You had a BLAST. We both did. And it reminded me that we need to let loose and explore and make a mess every now and then, because it is so much fun and it leads to more fun at times. In this instance, it led to us taking a bath together in the big bathtub in Mommy and Daddy’s bathroom. We hadn’t done that in months. And I am so glad we did. Once again, we had a blast. You discovered that it is awesome fun to hold your hand right under the faucet while the water is running and spray water all over the bathroom. And my heart melted when you gazed up at me and smiled adoringly while I was washing your hair.

We broke from our routine last Monday and had one of our happiest mornings in recent memory, despite the fact that I felt sick as a dog. Making you happy made me so happy. I hope I can remember to break the routine and the rules a little more often and experience the crazy side of life with you as much as possible.

Here’s to eighteen months of life outside the womb for you, Max, and eighteen months as parents for me and Daddy! Eighteen months as a family! What an achievement! I am so proud of us and of you. I love you, sweetheart.

Love, Mama

Just finished reading (with Max)

Big Little by Leslie Patricelli

We love this book. I have now added everything she has ever written to Max’s wishlist on Amazon. Because I am obsessive-compulsive and addictive like that.

Crankiness loves company

Oh, today. Crabby, rainy, impatient-with-my-child today. Max was a handful today. I’m not sure if he was cranky because I was cranky or I was cranky because he was cranky. Or both. Either way, he was climbing on, grabbing at, and occasionally biting both me and the cats.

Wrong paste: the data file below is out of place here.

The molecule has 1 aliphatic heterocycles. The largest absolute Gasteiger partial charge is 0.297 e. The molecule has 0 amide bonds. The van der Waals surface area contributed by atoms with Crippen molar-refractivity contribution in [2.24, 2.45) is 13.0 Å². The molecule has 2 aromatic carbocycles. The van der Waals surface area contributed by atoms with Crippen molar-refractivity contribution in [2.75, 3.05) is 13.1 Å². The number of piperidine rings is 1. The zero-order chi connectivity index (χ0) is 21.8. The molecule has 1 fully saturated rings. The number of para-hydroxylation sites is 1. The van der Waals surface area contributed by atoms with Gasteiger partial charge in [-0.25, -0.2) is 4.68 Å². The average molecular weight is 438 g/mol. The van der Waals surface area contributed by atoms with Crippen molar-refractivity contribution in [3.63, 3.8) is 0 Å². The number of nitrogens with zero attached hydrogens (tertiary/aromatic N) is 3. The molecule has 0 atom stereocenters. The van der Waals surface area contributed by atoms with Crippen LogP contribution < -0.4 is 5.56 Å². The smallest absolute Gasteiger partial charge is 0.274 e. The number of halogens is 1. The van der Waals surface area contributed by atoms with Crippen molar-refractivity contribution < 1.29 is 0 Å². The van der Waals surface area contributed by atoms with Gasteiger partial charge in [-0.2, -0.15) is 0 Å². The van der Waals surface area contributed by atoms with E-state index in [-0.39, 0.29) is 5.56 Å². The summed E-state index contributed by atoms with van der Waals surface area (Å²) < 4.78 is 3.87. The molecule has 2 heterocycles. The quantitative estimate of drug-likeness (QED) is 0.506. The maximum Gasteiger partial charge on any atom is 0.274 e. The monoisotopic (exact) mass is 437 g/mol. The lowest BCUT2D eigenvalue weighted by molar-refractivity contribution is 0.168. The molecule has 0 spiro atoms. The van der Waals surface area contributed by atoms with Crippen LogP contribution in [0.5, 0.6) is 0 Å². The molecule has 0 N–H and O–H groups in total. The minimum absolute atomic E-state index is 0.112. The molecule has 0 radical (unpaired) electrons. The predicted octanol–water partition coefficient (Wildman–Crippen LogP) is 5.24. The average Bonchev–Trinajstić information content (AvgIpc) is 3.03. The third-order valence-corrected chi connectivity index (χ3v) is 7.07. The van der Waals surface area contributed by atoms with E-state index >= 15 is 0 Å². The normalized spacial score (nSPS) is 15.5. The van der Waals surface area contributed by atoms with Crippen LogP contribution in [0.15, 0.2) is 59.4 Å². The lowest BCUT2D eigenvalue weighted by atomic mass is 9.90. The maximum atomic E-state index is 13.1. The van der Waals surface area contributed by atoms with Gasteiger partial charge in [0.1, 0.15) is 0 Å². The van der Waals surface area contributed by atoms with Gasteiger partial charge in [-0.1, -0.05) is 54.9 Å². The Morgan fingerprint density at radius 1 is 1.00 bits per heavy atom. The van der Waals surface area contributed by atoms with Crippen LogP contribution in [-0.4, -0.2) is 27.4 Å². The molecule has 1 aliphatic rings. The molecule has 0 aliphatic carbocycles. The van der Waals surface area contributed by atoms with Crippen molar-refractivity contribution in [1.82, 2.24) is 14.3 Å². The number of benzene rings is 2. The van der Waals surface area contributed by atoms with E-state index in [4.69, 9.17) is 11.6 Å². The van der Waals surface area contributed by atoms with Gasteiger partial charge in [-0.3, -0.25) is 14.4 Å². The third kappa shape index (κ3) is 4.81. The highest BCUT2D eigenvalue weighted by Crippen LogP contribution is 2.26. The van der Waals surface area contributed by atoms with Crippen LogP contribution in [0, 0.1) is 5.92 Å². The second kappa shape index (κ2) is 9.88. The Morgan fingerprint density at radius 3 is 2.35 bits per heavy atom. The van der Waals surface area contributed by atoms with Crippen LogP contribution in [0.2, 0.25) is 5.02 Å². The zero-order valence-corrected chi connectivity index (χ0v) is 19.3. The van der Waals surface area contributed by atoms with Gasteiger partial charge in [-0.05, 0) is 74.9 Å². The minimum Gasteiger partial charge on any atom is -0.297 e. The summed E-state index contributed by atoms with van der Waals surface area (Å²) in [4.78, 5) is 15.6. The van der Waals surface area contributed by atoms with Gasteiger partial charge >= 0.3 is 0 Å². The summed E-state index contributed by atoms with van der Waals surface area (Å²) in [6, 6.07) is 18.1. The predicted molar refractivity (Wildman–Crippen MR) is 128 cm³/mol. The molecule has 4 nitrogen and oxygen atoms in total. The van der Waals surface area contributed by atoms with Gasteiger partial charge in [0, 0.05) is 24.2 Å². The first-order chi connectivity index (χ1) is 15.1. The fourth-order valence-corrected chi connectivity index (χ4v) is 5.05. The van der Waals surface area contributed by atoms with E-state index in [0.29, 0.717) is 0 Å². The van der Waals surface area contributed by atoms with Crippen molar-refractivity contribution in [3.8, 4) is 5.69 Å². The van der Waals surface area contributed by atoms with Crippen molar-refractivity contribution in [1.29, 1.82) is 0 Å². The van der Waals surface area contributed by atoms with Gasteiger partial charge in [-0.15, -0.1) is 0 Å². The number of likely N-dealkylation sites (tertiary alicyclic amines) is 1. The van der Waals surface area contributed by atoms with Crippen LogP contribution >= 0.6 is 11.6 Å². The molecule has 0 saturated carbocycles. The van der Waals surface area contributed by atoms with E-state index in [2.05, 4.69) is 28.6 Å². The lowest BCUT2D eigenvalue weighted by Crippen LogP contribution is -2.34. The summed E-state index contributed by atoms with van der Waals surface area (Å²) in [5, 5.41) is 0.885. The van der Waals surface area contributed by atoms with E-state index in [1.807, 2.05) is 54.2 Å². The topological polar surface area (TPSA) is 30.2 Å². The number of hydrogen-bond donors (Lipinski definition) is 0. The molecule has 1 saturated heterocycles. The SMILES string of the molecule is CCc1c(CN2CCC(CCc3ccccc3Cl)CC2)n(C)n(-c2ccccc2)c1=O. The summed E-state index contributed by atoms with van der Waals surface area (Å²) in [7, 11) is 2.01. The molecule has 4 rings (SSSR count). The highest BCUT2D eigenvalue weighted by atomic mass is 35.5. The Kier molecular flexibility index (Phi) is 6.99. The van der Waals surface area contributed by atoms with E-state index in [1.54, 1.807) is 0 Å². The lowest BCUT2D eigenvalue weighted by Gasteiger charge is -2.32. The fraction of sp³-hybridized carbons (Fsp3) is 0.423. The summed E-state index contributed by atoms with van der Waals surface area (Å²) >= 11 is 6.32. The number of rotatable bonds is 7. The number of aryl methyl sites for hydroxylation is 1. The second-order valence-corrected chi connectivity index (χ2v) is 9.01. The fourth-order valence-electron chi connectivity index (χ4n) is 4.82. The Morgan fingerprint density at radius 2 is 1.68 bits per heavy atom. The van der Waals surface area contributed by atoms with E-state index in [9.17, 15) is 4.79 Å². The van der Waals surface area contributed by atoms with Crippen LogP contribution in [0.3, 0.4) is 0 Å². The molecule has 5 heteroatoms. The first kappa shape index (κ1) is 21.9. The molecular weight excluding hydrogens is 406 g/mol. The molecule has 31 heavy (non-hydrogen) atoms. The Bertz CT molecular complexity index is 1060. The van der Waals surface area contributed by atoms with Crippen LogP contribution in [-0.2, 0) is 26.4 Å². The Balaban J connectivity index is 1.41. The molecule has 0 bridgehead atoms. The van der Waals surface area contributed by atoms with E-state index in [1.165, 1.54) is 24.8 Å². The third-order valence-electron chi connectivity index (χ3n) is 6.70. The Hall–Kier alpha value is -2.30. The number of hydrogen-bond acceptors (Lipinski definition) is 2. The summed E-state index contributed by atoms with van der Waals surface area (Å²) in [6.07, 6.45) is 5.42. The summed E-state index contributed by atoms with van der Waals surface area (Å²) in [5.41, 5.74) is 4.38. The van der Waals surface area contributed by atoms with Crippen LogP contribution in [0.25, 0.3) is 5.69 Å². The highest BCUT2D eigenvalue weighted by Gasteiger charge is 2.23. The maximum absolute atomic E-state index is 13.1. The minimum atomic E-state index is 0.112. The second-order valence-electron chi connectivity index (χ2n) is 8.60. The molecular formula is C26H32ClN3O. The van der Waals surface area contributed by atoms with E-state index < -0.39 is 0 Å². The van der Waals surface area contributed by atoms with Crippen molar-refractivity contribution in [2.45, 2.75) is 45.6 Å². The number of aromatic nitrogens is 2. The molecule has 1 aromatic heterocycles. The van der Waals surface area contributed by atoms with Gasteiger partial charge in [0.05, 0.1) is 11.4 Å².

I was pretty impatient with him a few times. I’m human and it’s frustrating when I’m trying to cut his nails so he won’t hurt himself and he cries and writhes like I’m trying to cut his fingers OFF. Even “The Biscuit Brothers” didn’t completely distract him. I guess I shouldn’t have been trying to cut his nails right before his nap, but there never seems to be a good time to do these chores. He’s always about to take a nap or eat or we have to get out the door.

Speaking of food – this has not been a easy week. The vomit I have cleaned up. Max threw up three meals in a row on Monday and Tuesday, so I felt I had to take him to the doctor even though he didn’t seem sick. He’s not. We just had to go back to feeding him one, smaller bite at a time. Just when I had gotten to where I could put a small amount of food on his tray and let him go to it and not have to feed him every. single. bite. Sigh.

Max the genius

I asked Max at naptime what book he wanted to read for “night-night”. He not only handed me a book, it was his Sesame Street “Nighty-Night” book! He’s only thirteen months old! He’s a genius.